if you've got any advice to offer, i'm listening...

    thanks,
    lenny


    • Edited by Lenny Garza Tuesday, October 11, 2011 3:57 PM
    Tuesday, October 11, 2011 2:44 PM
  • an update for anyone who's interested:

    i went and got 4 2tb seagate drives to replace the 4 1tb drives that are in the whs right now - i figured since i'm rebuilding, i might as well upgrade my storage too. i also bought norton ghost but ended up not needing it because the seagate drives came with discwizard, and it allows cloning of drives. i took out the 4th (top) drive from my whs and mounted it into a second computer, along with one of the replacement drives and used discwizard to create a clone of the whs drive onto the new 2tb drive - since i was using a brand new/unformatted drive, i felt comfortable that i couldn't accidentally choose the new drive as the destination and the whs drive as the source. once the clone was done (it took about 6 hours), i shut down the system, removed the whs drive, booted the system back up and assigned a drive letter to the new drive. once that was done, i was able to open the drive in windows explorer and unhide the DE folder. i was then able to take ownership of the folder and could suddenly see (and access) my files and folders. the DE folder looked like it had the entire shared folder structure intact, but there were folders that were empty. i'm guessing the files are distributed across the other discs... those are being cloned as i type.

    i've only done the one disc (of three), but i'm fairly comfortable at this point that my data is fine. and after doing a little more troubleshooting, i think i've found the reason why my whs won't boot... i routinely create user folders for clients, then put photos in each folder that my clients can access and download. the problem is that when i created the share, i wasn't able to access it without logging out and then back in. so instead, i remoted into the whs' desktop, opened windows explorer, then copied the files from the d: drive on the whs to the appropriate folder in the same d: drive. i believe, based on what i've seen, that this is what caused the problem. i'm not talking about corrupt files; i've kind of corrupted something in the OS itself. i'm thinking that because whs doesn't use a true raid system, it tracks files through pointers or references, and these references are updated when the files are accessed through the share UNC (for example: myhomserver\users\UserA as opposed to d:\users\UserA). by not going through the share when i did my copies, whs wasn't able to maintain the references, and it finally got so bad that it couldn't cope any longer.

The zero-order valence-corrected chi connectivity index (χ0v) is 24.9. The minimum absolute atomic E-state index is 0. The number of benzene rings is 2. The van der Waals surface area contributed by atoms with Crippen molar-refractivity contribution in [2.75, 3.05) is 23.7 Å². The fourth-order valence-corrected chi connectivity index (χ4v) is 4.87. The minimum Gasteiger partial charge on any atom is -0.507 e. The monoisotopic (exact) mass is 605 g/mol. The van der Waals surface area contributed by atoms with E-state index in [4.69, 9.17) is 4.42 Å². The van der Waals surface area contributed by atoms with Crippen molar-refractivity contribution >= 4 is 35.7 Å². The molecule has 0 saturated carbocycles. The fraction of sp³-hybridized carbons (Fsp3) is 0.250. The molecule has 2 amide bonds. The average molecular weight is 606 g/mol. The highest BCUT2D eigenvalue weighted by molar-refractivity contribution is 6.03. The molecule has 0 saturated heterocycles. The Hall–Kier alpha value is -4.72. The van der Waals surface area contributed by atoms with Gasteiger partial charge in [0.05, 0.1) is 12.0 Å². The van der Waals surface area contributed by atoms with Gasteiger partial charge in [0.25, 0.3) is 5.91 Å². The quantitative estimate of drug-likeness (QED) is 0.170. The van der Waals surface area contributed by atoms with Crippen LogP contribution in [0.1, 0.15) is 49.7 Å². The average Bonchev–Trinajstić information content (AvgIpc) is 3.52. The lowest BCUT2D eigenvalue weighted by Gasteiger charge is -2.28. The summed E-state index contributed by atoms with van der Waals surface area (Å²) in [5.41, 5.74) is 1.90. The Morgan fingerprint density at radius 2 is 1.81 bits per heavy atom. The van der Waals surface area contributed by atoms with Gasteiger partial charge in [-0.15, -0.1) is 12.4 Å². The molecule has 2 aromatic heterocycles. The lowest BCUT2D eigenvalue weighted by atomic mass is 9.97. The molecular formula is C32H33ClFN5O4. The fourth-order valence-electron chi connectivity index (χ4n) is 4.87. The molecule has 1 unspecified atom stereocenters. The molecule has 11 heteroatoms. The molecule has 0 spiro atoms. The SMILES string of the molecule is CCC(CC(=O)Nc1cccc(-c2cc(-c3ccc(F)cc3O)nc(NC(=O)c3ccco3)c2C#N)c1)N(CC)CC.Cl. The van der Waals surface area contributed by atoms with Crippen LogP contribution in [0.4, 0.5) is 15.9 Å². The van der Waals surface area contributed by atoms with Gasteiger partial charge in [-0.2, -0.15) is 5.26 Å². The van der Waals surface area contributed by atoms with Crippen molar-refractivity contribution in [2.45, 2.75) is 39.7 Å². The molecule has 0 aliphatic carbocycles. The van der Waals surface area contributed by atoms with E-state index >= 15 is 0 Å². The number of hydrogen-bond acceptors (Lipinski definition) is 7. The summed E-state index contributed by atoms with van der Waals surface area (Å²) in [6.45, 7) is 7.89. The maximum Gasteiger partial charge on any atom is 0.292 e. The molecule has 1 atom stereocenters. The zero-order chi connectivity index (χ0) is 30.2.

i'm not 100% sure about this though because although i did see a few references in the documentation to it last night, after i found the issue, the references are buried pretty good... i'd think that if this kind of copying caused corruption this bad, it'd be a little more prominent.

    so i guess my lesson is: take the extra time to log out and log back in so i can copy files through the shares... use the remote desktop only as a last resort.

    Wednesday, October 12, 2011 12:29 PM
  • The simple answer is this: use of the server desktop is unsupported. No matter why you use it, no matter how good the reason, it's still unsupported. Even when you're told by tech support to log in to the server desktop it's still technically unsupported. :) There are tools available on the desktop that can hose your server in a heartbeat, and even without those tools there are things a user can do from the desktop that will cause issues.


    I'm not on the WHS team, I just post a lot. :)
    Wednesday, October 12, 2011 1:12 PM
    Moderator
  • i wasn't aware of that either. i wonder how many other little gotchas exist that aren't documented very well...?
    Wednesday, October 12, 2011 1:54 PM
  • i wasn't aware of that either. i wonder how many other little gotchas exist that aren't documented very well...?

    That's really the only "gotcha" as far as i'm concerned. And to be honest, while it's a big one if you install Windows home Server yourself it seems pretty obvious. If you bought an OEM server, you would have nothing from the manufacturer that would tell you to use remote desktop for anything. Help doesn't mention the desktop for the most part, and if it does it's only going to be used for resolving an issue that can't be fixed any other way. That seems like kind of a big hint to me. :)


    I'm not on the WHS team, I just post a lot. :)
    Wednesday, October 12, 2011 3:12 PM
    Moderator
  • i've only done the one disc (of three), but i'm fairly comfortable at this point that my data is fine. and after doing a little more troubleshooting, i think i've found the reason why my whs won't boot... i routinely create user folders for clients, then put photos in each folder that my clients can access and download. the problem is that when i created the share, i wasn't able to access it without logging out and then back in. so instead, i remoted into the whs' desktop, opened windows explorer, then copied the files from the d: drive on the whs to the appropriate folder in the same d: drive. i believe, based on what i've seen, that this is what caused the problem. i'm not talking about corrupt files; i've kind of corrupted something in the OS itself. i'm thinking that because whs doesn't use a true raid system, it tracks files through pointers or references, and these references are updated when the files are accessed through the share UNC (for example: myhomserver\users\UserA as opposed to d:\users\UserA). by not going through the share when i did my copies, whs wasn't able to maintain the references, and it finally got so bad that it couldn't cope any longer.